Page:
June 04, 2015
WASHINGTON, D.C. — U.S. Sen. Jim Inhofe (R-Okla.), senior member of the Senate Armed Services Committee, and Sen. Barbara Mikulski (D-Md.) today introduced an amendment to the Fiscal Year 2016 National Defense Authorization Act (NDAA) that would prevent the Department of Defense (DOD) from privatizing commissaries at five major installations next year and instead require the DOD to first conduct an assessment for the purpose of reporting to Congress the potential costs and benefits of privatizing commissaries. The following members cosponsored the amendment at the time of introduction: Sens. Tim Kaine (D-Va.), Thom Tillis (R-N.C.), Mike Rounds (R-S.D.), Brian Schatz (D-Hawaii), Mazie Hirono (D-Hawaii), Jeff Sessions (R-Ala.), Orrin Hatch (R-Utah), John Boozman (R-Ark.), Mark Warner (D-Va.) , Bill Nelson (D-Fla.), Edward Markey (D-Mass.), Robert Casey (D-Pa.) and Lisa Murkowski (R-Alaska).
“Our commissaries are the most utilized service by our nation’s military members and their families,” said Inhofe. “When surveyed last year, 95 percent of service members were accessing the commissaries in order to purchase household goods to achieve needed savings in their family budgets. The Senate NDAA would begin the process of privatizing the commissaries without a proper assessment of the impacts of reforming this popular benefit, which is currently saving military families money. This is unfortunate, because once a commissary is privatized, it will be nearly impossible for such an action to be reversed if the results negatively impact our military members’ budgets and way of life. By privatizing commissaries at five installations next year, it starts the domino effect for all the others across the nation. Also of concern, the legislation ignores recommendations made by the Military Compensation and Retirement Modernization Commission in January. My amendment would put the brakes on privatizing the commissaries, and first request an assessment be completed and reported to Congress before any further action is taken.”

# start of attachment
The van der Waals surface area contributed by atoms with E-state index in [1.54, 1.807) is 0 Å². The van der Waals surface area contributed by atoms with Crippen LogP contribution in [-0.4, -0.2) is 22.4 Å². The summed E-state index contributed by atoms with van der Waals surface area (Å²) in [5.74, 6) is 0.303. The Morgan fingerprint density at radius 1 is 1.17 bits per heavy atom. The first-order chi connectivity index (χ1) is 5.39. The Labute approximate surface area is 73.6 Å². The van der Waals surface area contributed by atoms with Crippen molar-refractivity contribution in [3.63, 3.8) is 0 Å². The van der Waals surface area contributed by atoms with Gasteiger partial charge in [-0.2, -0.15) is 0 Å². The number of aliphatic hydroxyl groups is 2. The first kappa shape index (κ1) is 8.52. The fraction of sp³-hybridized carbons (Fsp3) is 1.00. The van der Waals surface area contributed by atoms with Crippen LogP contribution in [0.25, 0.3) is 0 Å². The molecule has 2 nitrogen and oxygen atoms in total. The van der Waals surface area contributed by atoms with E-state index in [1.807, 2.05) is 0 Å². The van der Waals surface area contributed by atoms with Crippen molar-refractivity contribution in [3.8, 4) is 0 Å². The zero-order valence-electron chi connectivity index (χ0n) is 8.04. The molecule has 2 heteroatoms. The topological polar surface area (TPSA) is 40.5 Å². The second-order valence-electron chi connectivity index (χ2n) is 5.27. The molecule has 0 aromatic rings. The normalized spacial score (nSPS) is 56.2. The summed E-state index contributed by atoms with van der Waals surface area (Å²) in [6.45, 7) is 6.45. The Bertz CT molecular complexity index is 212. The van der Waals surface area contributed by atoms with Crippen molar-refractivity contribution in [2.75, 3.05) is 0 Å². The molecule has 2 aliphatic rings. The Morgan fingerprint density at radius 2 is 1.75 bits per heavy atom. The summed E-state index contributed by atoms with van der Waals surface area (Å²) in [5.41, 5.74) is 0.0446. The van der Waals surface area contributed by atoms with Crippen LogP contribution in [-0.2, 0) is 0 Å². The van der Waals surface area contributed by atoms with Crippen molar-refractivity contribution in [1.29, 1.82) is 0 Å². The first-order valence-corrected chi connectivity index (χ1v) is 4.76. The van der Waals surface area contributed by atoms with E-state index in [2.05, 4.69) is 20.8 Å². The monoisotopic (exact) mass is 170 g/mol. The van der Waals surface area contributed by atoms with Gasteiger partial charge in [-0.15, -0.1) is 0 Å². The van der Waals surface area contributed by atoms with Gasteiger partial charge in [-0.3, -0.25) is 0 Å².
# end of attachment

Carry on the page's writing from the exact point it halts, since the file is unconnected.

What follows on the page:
“The commissary is one of the most important tools we have to support and promote the health and well-being of our military families in this country,” said Mikulski. “At a time when thousands of junior troops and families use food stamps, it’s wrong to make changes that could increase costs at the checkout line. These families face enough stress. Before we make drastic changes like privatizing commissaries, we need to fully evaluate what it would mean for our military families. I want to keep commissary doors open to provide low-cost, high-quality, healthy food to our service members and their families until we’re certain there’s a better alternative.”
On June 3, the White House issued a statement of administration policy that stated the administration’s concern with commissary privatization. The statement highlighted an independent study is currently under way on this issue, and the administration requested that any action to privatize the commissaries is delayed until the report is completed and the results are available for consideration.
The following organizations are opposed to the privatization language currently in the bill: